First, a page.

Beyond Email: 5 Alternative Ways to Fall Victim to Ransomware

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Cloud Applications as Ransomware Delivery Platform

Popular cloud applications can easily be leveraged by attackers to spread ransomware and other dangerous content to organizations. Most cloud app users aren't aware that a file stored in a cloud application that is shared through a URL can be opened by interacting with the cloud app itself, or by automatically downloading the file once the URL is opened in the browser. For example, recent research produced by the Blue Coat and Elastica Cloud Threat Labs discovered that cybercriminals used a popular file sharing app to deliver the notorious ransomware Petya to end users by abusing a commonly used function. If an attacker shares a file containing ransomware with an end user, they can force the end user to automatically download the ransomware. Adding to the magnitude of the threat, once downloaded, there is also the possibility that the ransomware could spread automatically across the victim's organization.

Ransomware, without a doubt, is dominating the cyber-threat landscape by holding critical systems and data hostage in industries ranging from health care and finance to government and energy. Ransomware is a class of malware that, when distributed to a system, renders victims' systems unusable by encrypting computers and data or by locking applications. The attacker's goal is to blackmail the victim into paying a ransom in exchange for decryption keys, allowing them to regain control of their systems and data.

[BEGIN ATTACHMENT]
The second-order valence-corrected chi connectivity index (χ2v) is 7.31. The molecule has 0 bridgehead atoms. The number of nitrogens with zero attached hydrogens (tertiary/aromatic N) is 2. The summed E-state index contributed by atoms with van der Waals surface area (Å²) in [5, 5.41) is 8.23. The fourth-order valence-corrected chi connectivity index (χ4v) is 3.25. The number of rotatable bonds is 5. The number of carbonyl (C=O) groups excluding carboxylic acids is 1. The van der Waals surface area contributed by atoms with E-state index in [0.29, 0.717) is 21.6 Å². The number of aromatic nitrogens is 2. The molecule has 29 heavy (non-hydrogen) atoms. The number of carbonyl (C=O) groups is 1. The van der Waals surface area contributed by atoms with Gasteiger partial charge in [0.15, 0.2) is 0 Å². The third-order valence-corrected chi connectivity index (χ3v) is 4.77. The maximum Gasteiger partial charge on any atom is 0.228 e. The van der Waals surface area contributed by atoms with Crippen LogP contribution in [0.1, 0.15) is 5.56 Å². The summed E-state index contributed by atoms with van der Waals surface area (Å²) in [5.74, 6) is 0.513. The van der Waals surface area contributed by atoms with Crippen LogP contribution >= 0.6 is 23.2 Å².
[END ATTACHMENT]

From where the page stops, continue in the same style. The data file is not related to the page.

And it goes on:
Most information and reports about ransomware, however, have focused on phishing as a conduit for ransomware delivery and often overlook other distribution methods in use. Attackers are becoming craftier with their methods to spread malware that encrypts files and locks data, blindsiding victims before they even realize they have been attacked.

So while organizations and individuals are performing everyday tasks – like running their businesses in the cloud and using social media – alternative ways to receive ransomware, which don't require victims to open a phishing email, also pose a serious threat. In this slideshow, Aditya Sood, PhD., director of security and Elastica Cloud Threat Labs at Blue Coat, discusses five alternative ways that organizations can fall victim to ransomware and offers advice on how they can protect themselves.


Related Topics : Unisys, Stimulus Package, Security Breaches, Symantec, Electronic Surveillance

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